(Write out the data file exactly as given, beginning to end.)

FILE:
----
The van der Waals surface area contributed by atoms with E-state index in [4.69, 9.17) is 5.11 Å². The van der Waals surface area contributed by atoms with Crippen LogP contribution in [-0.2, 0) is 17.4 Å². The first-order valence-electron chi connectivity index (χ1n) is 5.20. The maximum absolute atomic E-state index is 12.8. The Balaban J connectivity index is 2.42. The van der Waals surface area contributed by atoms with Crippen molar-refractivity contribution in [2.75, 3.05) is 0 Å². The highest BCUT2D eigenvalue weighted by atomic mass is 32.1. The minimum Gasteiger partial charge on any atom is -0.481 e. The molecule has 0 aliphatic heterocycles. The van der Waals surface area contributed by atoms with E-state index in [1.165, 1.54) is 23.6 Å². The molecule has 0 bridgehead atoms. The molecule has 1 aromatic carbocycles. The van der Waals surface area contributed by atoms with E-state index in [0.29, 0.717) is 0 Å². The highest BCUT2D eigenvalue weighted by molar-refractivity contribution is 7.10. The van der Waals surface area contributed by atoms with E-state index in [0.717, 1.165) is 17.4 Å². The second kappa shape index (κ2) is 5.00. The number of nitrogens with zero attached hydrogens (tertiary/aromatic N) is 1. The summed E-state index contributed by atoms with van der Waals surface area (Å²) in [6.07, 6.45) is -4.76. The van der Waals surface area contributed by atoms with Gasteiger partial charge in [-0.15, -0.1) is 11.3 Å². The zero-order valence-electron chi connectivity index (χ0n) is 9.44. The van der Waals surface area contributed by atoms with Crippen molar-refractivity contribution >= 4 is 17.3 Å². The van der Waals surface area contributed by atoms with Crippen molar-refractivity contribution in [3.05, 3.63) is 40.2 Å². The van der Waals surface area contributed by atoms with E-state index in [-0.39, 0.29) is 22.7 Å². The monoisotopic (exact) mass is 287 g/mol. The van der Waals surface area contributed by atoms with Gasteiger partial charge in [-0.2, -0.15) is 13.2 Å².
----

The van der Waals surface area contributed by atoms with E-state index in [4.69, 9.17) is 5.11 Å². The van der Waals surface area contributed by atoms with Crippen LogP contribution in [-0.2, 0) is 17.4 Å². The first-order valence-electron chi connectivity index (χ1n) is 5.20. The maximum absolute atomic E-state index is 12.8. The Balaban J connectivity index is 2.42. The van der Waals surface area contributed by atoms with Crippen molar-refractivity contribution in [2.75, 3.05) is 0 Å². The highest BCUT2D eigenvalue weighted by atomic mass is 32.1. The minimum Gasteiger partial charge on any atom is -0.481 e. The molecule has 0 aliphatic heterocycles. The van der Waals surface area contributed by atoms with E-state index in [1.165, 1.54) is 23.6 Å². The molecule has 0 bridgehead atoms. The molecule has 1 aromatic carbocycles. The van der Waals surface area contributed by atoms with E-state index in [0.29, 0.717) is 0 Å². The highest BCUT2D eigenvalue weighted by molar-refractivity contribution is 7.10. The van der Waals surface area contributed by atoms with E-state index in [0.717, 1.165) is 17.4 Å². The second kappa shape index (κ2) is 5.00. The number of nitrogens with zero attached hydrogens (tertiary/aromatic N) is 1. The summed E-state index contributed by atoms with van der Waals surface area (Å²) in [6.07, 6.45) is -4.76. The van der Waals surface area contributed by atoms with Gasteiger partial charge in [-0.15, -0.1) is 11.3 Å². The zero-order valence-electron chi connectivity index (χ0n) is 9.44. The van der Waals surface area contributed by atoms with Crippen molar-refractivity contribution >= 4 is 17.3 Å². The van der Waals surface area contributed by atoms with Crippen molar-refractivity contribution in [3.05, 3.63) is 40.2 Å². The van der Waals surface area contributed by atoms with E-state index in [-0.39, 0.29) is 22.7 Å². The monoisotopic (exact) mass is 287 g/mol. The van der Waals surface area contributed by atoms with Gasteiger partial charge in [-0.2, -0.15) is 13.2 Å².